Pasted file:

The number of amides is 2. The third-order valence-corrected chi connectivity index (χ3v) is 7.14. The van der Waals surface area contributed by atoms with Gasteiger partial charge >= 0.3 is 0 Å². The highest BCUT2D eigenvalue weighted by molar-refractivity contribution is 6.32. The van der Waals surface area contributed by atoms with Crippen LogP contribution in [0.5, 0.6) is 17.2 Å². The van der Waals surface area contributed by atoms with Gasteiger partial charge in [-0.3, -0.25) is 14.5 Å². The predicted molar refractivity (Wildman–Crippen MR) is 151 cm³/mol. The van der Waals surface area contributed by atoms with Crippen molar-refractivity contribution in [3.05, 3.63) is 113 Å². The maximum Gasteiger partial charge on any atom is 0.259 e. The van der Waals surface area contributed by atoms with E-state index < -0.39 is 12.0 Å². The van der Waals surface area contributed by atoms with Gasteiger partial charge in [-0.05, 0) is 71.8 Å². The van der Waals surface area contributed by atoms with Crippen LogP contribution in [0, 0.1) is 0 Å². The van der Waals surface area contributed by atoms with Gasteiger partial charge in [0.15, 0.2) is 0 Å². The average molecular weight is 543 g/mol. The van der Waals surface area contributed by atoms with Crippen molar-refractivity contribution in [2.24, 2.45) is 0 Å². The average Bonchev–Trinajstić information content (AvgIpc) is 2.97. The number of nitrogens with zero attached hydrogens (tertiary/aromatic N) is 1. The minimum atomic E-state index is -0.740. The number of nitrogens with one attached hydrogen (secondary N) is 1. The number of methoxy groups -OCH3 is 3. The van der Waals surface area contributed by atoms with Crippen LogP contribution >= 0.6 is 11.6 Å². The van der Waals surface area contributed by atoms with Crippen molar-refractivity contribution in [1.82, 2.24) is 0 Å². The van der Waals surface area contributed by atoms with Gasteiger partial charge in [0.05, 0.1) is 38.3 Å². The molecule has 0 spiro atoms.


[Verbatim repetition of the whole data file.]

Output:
The number of amides is 2. The third-order valence-corrected chi connectivity index (χ3v) is 7.14. The van der Waals surface area contributed by atoms with Gasteiger partial charge >= 0.3 is 0 Å². The highest BCUT2D eigenvalue weighted by molar-refractivity contribution is 6.32. The van der Waals surface area contributed by atoms with Crippen LogP contribution in [0.5, 0.6) is 17.2 Å². The van der Waals surface area contributed by atoms with Gasteiger partial charge in [-0.3, -0.25) is 14.5 Å². The predicted molar refractivity (Wildman–Crippen MR) is 151 cm³/mol. The van der Waals surface area contributed by atoms with Crippen molar-refractivity contribution in [3.05, 3.63) is 113 Å². The maximum Gasteiger partial charge on any atom is 0.259 e. The van der Waals surface area contributed by atoms with E-state index < -0.39 is 12.0 Å². The van der Waals surface area contributed by atoms with Gasteiger partial charge in [-0.05, 0) is 71.8 Å². The van der Waals surface area contributed by atoms with Crippen LogP contribution in [0, 0.1) is 0 Å². The van der Waals surface area contributed by atoms with Gasteiger partial charge in [0.15, 0.2) is 0 Å². The average molecular weight is 543 g/mol. The van der Waals surface area contributed by atoms with Crippen molar-refractivity contribution in [2.24, 2.45) is 0 Å². The average Bonchev–Trinajstić information content (AvgIpc) is 2.97. The number of nitrogens with zero attached hydrogens (tertiary/aromatic N) is 1. The minimum atomic E-state index is -0.740. The number of nitrogens with one attached hydrogen (secondary N) is 1. The number of methoxy groups -OCH3 is 3. The van der Waals surface area contributed by atoms with Crippen LogP contribution >= 0.6 is 11.6 Å². The van der Waals surface area contributed by atoms with Crippen molar-refractivity contribution in [1.82, 2.24) is 0 Å². The van der Waals surface area contributed by atoms with Gasteiger partial charge in [0.05, 0.1) is 38.3 Å². The molecule has 0 spiro atoms.